Using A Round-O-Meter To Estimate

Kathleen M.K. Pidrak Edward H. White
1137 W. 122 St.
Chicago IL 60643
(312) 535-5672

Objectives: The student will demonstrate knowledge of rounding numbers to the nearest dollar or nearest dime. Materials needed: scissors string tape pencil Round-O-Meter worksheet Round It Game overhead Overhead School Store paper base ten blocks graph for base ten blocks Strategy: 1. Introduce several items that students would need to purchase for school. Write the items and their cost on the board. Talk about how we need to round to get an idea of how much money we need. 2. Using paper copies of the base ten blocks on a graph show if a number falls above or below the half mark. If we are closer to the first number we round down, if we are closer to the second number we round up. For our lesson we will let 1 flat represent a dollar, one rod represent a dime and one unit represent a penny. Demonstrate several of the items that the students mentioned. Pass out individual pieces of the base ten papers and a graph so the students can try this for themselves. 3. A Round-O-Meter is an instrument that we will make to show us which direction to round. The Round-O-Meter is a piece of paper about the size of a ruler. Attach a piece of string to the center of the Round-O-Meter, one end is folded into an arrow. Write the numbers 1, 2, 3, 4, 0 on the end of the strip with the arrow. Write the numbers 5, 6, 7, 8, 9, on the other end of the paper. When you hold the Round-O-Meter by the string and put a paper clip on the number you are looking at, the arrow will go up or down. This will show the children which direction to round. 4. After the children use their Round-O-Meter several times to prove to themselves that it will work there is a follow up worksheet that they can use to reinforce their new skill. Conclusions: Showing the children that one number is closer to another is very beneficial in that they can easily figure which direction to round. The Round- O-Meter serves as a reminder and is something that they can keep at their desk.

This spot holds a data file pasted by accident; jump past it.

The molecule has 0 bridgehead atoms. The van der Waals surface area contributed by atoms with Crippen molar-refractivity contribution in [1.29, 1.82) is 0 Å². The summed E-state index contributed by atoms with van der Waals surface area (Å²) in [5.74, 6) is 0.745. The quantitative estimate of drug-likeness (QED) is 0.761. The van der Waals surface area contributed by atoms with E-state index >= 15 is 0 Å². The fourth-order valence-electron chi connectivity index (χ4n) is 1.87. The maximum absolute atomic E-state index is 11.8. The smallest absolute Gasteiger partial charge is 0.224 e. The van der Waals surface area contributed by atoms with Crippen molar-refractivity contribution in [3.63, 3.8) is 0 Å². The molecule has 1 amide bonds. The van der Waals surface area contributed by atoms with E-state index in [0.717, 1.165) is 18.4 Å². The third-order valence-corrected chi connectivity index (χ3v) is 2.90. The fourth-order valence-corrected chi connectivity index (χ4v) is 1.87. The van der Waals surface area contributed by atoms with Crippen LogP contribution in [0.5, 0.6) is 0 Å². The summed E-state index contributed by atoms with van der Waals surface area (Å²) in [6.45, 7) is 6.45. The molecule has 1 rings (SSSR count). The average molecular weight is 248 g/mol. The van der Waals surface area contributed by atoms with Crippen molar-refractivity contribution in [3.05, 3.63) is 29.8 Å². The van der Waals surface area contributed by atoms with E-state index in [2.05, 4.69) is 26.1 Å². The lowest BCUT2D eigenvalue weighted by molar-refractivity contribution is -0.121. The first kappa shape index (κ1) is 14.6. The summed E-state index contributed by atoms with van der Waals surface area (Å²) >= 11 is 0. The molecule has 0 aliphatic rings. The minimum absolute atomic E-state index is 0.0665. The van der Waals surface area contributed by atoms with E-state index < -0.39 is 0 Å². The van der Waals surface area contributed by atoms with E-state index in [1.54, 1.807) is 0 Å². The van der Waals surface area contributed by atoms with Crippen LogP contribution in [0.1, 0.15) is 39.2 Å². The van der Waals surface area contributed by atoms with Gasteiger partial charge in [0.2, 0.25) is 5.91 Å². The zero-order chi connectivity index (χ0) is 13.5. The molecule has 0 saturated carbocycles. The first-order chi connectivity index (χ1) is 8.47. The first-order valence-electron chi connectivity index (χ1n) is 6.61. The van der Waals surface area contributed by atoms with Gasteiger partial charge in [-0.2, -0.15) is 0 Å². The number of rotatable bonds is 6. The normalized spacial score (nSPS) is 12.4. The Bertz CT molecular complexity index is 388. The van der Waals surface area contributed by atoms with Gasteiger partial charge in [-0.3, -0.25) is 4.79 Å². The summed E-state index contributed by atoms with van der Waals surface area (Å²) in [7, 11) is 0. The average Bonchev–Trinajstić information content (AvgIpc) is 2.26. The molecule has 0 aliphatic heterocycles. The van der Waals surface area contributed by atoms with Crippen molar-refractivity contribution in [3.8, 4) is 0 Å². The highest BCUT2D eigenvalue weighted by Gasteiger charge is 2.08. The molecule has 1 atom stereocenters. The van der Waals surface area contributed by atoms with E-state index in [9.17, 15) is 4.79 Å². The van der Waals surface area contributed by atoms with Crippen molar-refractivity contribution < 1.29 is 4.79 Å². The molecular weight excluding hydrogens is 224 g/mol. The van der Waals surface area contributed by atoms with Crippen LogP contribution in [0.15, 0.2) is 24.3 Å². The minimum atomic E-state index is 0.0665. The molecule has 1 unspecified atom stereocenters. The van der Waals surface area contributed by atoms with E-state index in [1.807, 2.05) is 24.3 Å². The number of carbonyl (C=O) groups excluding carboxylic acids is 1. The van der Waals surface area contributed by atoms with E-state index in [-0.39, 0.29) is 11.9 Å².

Return to Mathematics Index